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New nanonets target, trap, and kill specific bacteria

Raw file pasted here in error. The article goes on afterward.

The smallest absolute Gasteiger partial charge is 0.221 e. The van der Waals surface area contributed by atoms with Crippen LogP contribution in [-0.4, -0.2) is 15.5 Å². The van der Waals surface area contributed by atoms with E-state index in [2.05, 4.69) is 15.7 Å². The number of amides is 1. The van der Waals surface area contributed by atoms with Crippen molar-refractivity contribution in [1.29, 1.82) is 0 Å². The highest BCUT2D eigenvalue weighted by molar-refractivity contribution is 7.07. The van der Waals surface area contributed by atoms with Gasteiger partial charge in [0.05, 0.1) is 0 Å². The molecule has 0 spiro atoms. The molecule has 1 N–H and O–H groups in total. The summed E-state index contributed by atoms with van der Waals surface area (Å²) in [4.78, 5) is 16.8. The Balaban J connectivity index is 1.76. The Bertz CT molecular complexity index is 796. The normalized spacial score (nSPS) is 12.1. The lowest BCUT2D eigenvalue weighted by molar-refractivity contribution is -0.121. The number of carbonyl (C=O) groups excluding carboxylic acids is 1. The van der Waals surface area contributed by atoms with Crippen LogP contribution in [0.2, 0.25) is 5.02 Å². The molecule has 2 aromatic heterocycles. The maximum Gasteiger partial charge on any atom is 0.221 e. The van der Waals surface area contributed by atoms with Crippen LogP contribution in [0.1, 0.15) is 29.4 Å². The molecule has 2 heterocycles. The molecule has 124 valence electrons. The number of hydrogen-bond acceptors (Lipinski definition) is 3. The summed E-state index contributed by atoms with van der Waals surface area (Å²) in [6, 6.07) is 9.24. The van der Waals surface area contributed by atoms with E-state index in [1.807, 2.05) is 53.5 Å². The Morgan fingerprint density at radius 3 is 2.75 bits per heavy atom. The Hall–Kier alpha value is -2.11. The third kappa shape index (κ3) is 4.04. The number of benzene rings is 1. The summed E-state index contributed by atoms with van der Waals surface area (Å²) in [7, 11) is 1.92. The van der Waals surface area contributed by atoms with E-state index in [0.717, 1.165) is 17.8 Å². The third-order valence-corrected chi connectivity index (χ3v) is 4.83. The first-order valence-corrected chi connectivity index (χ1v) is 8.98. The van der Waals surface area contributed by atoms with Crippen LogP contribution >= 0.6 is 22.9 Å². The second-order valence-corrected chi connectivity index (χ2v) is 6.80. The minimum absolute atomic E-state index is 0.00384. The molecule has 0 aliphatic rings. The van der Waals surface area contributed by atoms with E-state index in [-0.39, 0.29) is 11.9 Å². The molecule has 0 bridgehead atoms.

The nanonets could be used instead of antibiotics once fully developed. The microscopic nets consist of antimicrobial peptides (AMPs) that form a mesh when they detect certain chemicals in the bacterial cell membrane. Once the AMPs have attached themselves to the bacteria via these chemical sites, they attract other peptides, self-organizing to project long, interwoven tendrils to surround the bacteria – trapping and killing them in infected mice. In a major breakthrough, National University of Singapore (NUS) researchers have developed prolongated bacteria busters as a way to treat antibiotic-resistant bacteria. A burgeoning public health crisis, the United Nations recently projected that these superbugs will kill 10 million people by 2050-causing more deaths than cancer and posing an imminent threat to humanity.  As misuse and overprescribing of antimicrobials are the main drivers in developing drug-resistant pathogens, it stands to reason that using more antibiotics to treat them will be highly detrimental to society. Therefore, major organizations have prioritized the development of alternative therapies to fight the illnesses caused by these stubborn strains of bacteria that are getting harder to shake. Professor Rachel Ee from NUS, who co-led the team with Professor Rajamani Lakshminarayanan, says: “Faced with the rapid emergence of antimicrobial resistance globally, there is an urgent demand for innovative strategies to ‘outwit’ the microbes’ ability to evolutionarily adapt through mutations.” In her team’s whitepaper published in Advanced Functional Materials, a new nanonet platform is described that self-assembles to ensnare and kill specific bacteria in mice without using antimicrobials. The system comprises synthetic AMPs, which cluster to form a sticky web once they come into contact with either lipopolysaccharide or lipoteichoic acid in bacterial cell membranes–an action that also disrupts these structures, killing the microbes. In their whitepaper, the team state, considering all data, “the findings in this work hold potential to advance the development of synthetic nanonets as anti-infective biomaterials that can help tackle the antibiotic resistance crisis.” Professor Ee added that the next challenge “is to optimize the design for clinical application in humans.”  Proposed mechanistic pathways of bacteria-induced formation of peptide nanonets. Credit: Advanced Functional Materials (2022). Nanonet chemistry In nature, trap-and-kill is a common immune reaction employed in sites such as the small intestine, urinary tract, and blood vessels in response to the presence of a foreign body. Once the immune system recognizes these trespassers, it deploys native peptides, which form nanonets incapacitating the bacteria: causing them to clump together, making it easier for white blood cells to kill them. In past research, scientists have explored the development of synthetic nanonets to address widespread antibiotic resistance. However, according to Professor Ee, these AMP nanonets failed as they could only form short, disjointed strands unable to encompass or disable bacteria. To overcome this, the team used ‘click chemistry,’ changing one or two amino acids in the peptide sequences for a preferred function: “By modifying the chemical compositions of the AMPs previously used, our team’s peptides could self-assemble into extensive, cross-linked nanonets, which are more suitable for physically entrapping and immobilising bacteria cells,” says Prof Ee in an interview with The Strait Times. “In addition, most of the synthetic peptide nanonets that have been developed so far can only trap bacteria, whereas the modifications we made allowed our nanonets to both trap and kill them,” she adds. The team made these changes to the short peptide sequence by adding a special group of peptides shaped like a loop called a ‘β-hairpin turn’ to the end of the backbone amides. As the β-hairpin isn’t part of the backbone, researchers can rearrange them to recognize and react to certain chemicals in bacteria or stick to other peptides while the backbone remains unreactive and unchanged. Once the group had tweaked the AMP’s hairpin, they tackled E.coli infections in mice. The bacteria, which causes food poisoning, presents a challenge as it is known to resist even the most potent last-resort antibiotics. Trap-and-kill E.coli First, the team established the action of their peptide arrangement against gram-positive and negative bacteria in glassware. They then moved on to toxicity tests in a mouse model of peritonitis – an infection of the abdominal cavity lining that the E.coli had caused. They began slowly, only giving the animals one AMP injection, running tests after 2 hours to ensure the creature’s systems weren’t overloaded. Blood tests post-injection showed that the AMPs had an almost immediate effect, lowering the bacteria load and peritoneal fluid in the animal’s abdomens. However, the group observed issues with the treatment reaching and treating distant infected organs. Once the researchers completed low-dosage toxicity tests, they evaluated the efficacy of a multiple-injection regimen over 24 hours, noting that the E. coli-infected mice showed no signs of discomfort or distress during this time. After 24 hours, tests showed negligible changes to the animal’s body weight, with urine tests indicating healthy renal functions and no damage to any other vital murine organs. Overall, the team says their nanonets displayed excellent in vivo efficacy. Commenting on the promising results, Prof Ee highlighted that even if the bacteria become resistant to the killing functionality of the nanonets, their immobilizing effect alone can already render them vulnerable to the immune system’s antimicrobial defenses: “This means that the bacteria cannot just mutate and alter their proteins to evade detection by the nets, which is one of the ways germs become resistant to antibiotics.” Regarding the initial limitations of their platform, in their whitepaper, the group writes that further improvement to the formulation is required to achieve greater antimicrobial efficacy at distant organs; however, overall, the findings are promising. To end, the scientists hope health organizations worldwide will use their nanoscale bacterial trawler to wage war on superbugs. In the future, they plan to reformulate the AMPs into a hydrogel that can be injected directly into the infected part of the body before beginning human trials.